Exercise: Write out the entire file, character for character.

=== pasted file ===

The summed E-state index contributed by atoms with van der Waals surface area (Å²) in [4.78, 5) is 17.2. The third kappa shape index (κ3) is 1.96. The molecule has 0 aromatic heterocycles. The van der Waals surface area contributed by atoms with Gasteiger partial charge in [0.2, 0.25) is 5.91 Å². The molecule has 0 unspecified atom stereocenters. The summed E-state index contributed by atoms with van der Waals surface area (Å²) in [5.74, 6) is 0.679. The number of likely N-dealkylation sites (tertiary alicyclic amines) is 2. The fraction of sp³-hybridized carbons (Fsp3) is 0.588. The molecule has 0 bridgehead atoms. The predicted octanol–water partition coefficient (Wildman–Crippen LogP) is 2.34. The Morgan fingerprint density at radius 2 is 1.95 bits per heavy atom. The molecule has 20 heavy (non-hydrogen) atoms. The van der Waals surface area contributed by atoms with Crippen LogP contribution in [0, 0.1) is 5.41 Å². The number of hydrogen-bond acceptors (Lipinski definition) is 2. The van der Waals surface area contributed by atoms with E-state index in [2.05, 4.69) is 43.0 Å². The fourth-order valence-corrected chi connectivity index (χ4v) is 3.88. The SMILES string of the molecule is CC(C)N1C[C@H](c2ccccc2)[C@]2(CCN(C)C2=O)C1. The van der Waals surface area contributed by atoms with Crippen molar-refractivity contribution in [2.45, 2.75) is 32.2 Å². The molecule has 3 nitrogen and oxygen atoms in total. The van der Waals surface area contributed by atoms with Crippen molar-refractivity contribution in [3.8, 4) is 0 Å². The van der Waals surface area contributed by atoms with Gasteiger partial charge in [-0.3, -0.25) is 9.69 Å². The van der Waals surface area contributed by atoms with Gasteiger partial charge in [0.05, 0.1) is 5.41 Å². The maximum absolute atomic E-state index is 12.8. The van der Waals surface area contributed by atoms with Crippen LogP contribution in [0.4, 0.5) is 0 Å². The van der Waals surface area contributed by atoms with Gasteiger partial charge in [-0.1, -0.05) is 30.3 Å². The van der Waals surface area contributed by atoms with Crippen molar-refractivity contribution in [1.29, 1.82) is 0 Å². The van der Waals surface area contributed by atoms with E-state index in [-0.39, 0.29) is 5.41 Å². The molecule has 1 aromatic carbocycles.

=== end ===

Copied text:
The summed E-state index contributed by atoms with van der Waals surface area (Å²) in [4.78, 5) is 17.2. The third kappa shape index (κ3) is 1.96. The molecule has 0 aromatic heterocycles. The van der Waals surface area contributed by atoms with Gasteiger partial charge in [0.2, 0.25) is 5.91 Å². The molecule has 0 unspecified atom stereocenters. The summed E-state index contributed by atoms with van der Waals surface area (Å²) in [5.74, 6) is 0.679. The number of likely N-dealkylation sites (tertiary alicyclic amines) is 2. The fraction of sp³-hybridized carbons (Fsp3) is 0.588. The molecule has 0 bridgehead atoms. The predicted octanol–water partition coefficient (Wildman–Crippen LogP) is 2.34. The Morgan fingerprint density at radius 2 is 1.95 bits per heavy atom. The molecule has 20 heavy (non-hydrogen) atoms. The van der Waals surface area contributed by atoms with Crippen LogP contribution in [0, 0.1) is 5.41 Å². The number of hydrogen-bond acceptors (Lipinski definition) is 2. The van der Waals surface area contributed by atoms with E-state index in [2.05, 4.69) is 43.0 Å². The fourth-order valence-corrected chi connectivity index (χ4v) is 3.88. The SMILES string of the molecule is CC(C)N1C[C@H](c2ccccc2)[C@]2(CCN(C)C2=O)C1. The van der Waals surface area contributed by atoms with Crippen molar-refractivity contribution in [2.45, 2.75) is 32.2 Å². The molecule has 3 nitrogen and oxygen atoms in total. The van der Waals surface area contributed by atoms with Crippen molar-refractivity contribution in [3.8, 4) is 0 Å². The van der Waals surface area contributed by atoms with Gasteiger partial charge in [-0.3, -0.25) is 9.69 Å². The van der Waals surface area contributed by atoms with Gasteiger partial charge in [0.05, 0.1) is 5.41 Å². The maximum absolute atomic E-state index is 12.8. The van der Waals surface area contributed by atoms with Crippen LogP contribution in [0.4, 0.5) is 0 Å². The van der Waals surface area contributed by atoms with Gasteiger partial charge in [-0.1, -0.05) is 30.3 Å². The van der Waals surface area contributed by atoms with Crippen molar-refractivity contribution in [1.29, 1.82) is 0 Å². The van der Waals surface area contributed by atoms with E-state index in [-0.39, 0.29) is 5.41 Å². The molecule has 1 aromatic carbocycles.